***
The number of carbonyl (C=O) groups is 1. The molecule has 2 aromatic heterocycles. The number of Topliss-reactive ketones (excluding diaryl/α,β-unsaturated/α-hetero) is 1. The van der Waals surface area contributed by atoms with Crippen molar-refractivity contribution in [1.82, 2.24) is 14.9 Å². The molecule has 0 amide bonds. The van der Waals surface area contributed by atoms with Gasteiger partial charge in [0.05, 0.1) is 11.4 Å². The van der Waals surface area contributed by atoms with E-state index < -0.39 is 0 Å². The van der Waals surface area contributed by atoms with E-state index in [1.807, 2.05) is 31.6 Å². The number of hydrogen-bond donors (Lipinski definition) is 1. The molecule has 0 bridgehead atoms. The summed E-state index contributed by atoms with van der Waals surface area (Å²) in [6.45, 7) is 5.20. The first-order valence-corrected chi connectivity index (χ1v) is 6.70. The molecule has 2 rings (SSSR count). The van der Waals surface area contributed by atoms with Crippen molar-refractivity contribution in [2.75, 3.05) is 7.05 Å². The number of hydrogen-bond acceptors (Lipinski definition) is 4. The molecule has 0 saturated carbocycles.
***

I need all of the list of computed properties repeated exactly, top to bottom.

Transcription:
The number of carbonyl (C=O) groups is 1. The molecule has 2 aromatic heterocycles. The number of Topliss-reactive ketones (excluding diaryl/α,β-unsaturated/α-hetero) is 1. The van der Waals surface area contributed by atoms with Crippen molar-refractivity contribution in [1.82, 2.24) is 14.9 Å². The molecule has 0 amide bonds. The van der Waals surface area contributed by atoms with Gasteiger partial charge in [0.05, 0.1) is 11.4 Å². The van der Waals surface area contributed by atoms with E-state index < -0.39 is 0 Å². The van der Waals surface area contributed by atoms with E-state index in [1.807, 2.05) is 31.6 Å². The number of hydrogen-bond donors (Lipinski definition) is 1. The molecule has 0 bridgehead atoms. The summed E-state index contributed by atoms with van der Waals surface area (Å²) in [6.45, 7) is 5.20. The first-order valence-corrected chi connectivity index (χ1v) is 6.70. The molecule has 2 rings (SSSR count). The van der Waals surface area contributed by atoms with Crippen molar-refractivity contribution in [2.75, 3.05) is 7.05 Å². The number of hydrogen-bond acceptors (Lipinski definition) is 4. The molecule has 0 saturated carbocycles.